When the husband-and-wife duo Luis Cabezas and Kelly Ogden, aka the Punk Rock band The Dollyrots, began working on the follow-up to their 2019 album Daydream Explosion, they came to a rather startling conclusion: They didn’t have anything particularly interesting to say.
The Dollyrots’ condition has been fairly common among musicians during the COVID-19 pandemic. Confronted with the same environment and housemates (for Ogden and Cabezas, that includes their 8-year-old son and 6-year-old daughter) for an extended period of time, the well of inspiration goes slightly dry.
“COVID kind of murdered our creativity,” Ogden says from her Florida home studio, where she records her daily radio show for SiriusXM. “We kept our kids home for one full year. We were stuck in our four walls with our two tiny kids and me doing my radio show and just kind of losing our minds. At the end of every night, we’d go, ‘Do you want to write some music?’ and most of the time, the answer was, ‘No.’”
Late last year, Ogden and Cabezas realized it was going on three years since they’d released an album and, with little new material in the pipeline, their only acceptable option was to do a deep dive in the Dollyrots’ archive and assemble a rarities collection. That kind of project can often be time-consuming and frustrating, considering the physical act of locating songs and creating a solid album out of relatively disparate material recorded at different times.
Cabezas’ logic for the rarities project was that the band has been around for two decades and had more than enough music — especially considering the B-sides from Daydream Explosion, which they released on musician Steven Van Zandt’s Wicked Cool Records (Ogden’s radio show is also on Van Zandt’s SiriusXM channel, Underground Garage).
But the duo was almost immediately confronted with improbabilities stacked on impossibilities.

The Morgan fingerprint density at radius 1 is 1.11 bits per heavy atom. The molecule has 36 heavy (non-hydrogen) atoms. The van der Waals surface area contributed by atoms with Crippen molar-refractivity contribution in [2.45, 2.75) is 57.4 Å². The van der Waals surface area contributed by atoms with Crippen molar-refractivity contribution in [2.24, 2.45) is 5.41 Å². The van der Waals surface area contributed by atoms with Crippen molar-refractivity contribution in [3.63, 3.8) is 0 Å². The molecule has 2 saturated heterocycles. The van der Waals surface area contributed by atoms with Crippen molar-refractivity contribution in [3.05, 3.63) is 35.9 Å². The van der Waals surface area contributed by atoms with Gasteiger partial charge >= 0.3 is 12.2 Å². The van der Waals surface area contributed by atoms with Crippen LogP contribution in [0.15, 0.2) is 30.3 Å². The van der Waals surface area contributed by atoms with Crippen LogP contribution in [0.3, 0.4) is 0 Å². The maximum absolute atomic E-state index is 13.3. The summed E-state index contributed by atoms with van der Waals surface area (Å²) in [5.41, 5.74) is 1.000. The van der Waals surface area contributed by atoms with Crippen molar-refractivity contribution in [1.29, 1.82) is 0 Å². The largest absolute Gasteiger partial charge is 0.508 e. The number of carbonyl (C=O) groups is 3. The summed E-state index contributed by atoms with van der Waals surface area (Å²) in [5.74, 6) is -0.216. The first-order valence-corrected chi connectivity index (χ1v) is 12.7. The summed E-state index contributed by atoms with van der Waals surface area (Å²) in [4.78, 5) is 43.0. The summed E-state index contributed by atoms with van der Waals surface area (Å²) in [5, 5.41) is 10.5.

“That was on a Thursday,” Ogden says. “Luis called Wicked Cool Records, and Dennis (Mortensen), who we work with over there, said, ‘Why don’t you put it out with Wicked Cool?’ And Luis was like, ‘Alright, but we really want to have it in time for Christmas. When would we have to turn it in?’ Dennis was like, ‘Let me call you back.’ He called back and said, ‘I’ll need it Tuesday.’”
With just days to meet a seemingly unattainable deadline, Ogden and Cabezas hit the ground running.
“Fortunately, we have an awesome team that we work with,” Ogden says. “Luis dug through the hard drives very quickly, we picked the songs, he remixed a couple of things that were in need of a boost here and there, then we sent it off to be mastered.”
The focus then shifted to perhaps the most laborious and time-critical task: making the artwork for the album. They contacted Austrian graphic designer Stefan Beham, who they have relied on in the past, and asked about the possibility of a design miracle.
“We were like, ‘Stefan, is there any way in hell you could get us a layout for a new double CD by Monday?’” Ogden says. “And he totally did it. He nailed the concept. It was absolutely perfect.”
Cabezas was then left with the hardest job of all — organizing the album’s 24 tracks into a listenable running order. The final list included rarities, B-sides and cover songs. Ask any recording artist or band about the one thing they dread about a new album and most will cite the need to establish a track order.
“Luis came up with the sequence, which was really hard, because it’s weird to have all these 24 tracks; three of them are brand new and the rest of them are from all kinds of different recording situations and times and places,” Ogden says. “So to make it sound cohesive, we were kind of nervous, but somehow the track order and mastering all magically came together. When we listened to it the first time, we looked at each other and we were like, ‘Wow, this is actually cool. I think I like this.’”
The resulting album, Down the Rabbit Hole, might not have snapped into reality with such speed if not for Ogden’s and Cabezas’ aforementioned 20-year history. This project specifically — as well as their longevity as a band and a couple in general (they met in Land O’ Lakes, Florida in junior high, became a couple in high school and started a band in college) — is a testament to their professional and personal chemistry and their work ethic, which includes an almost supernatural planning ability.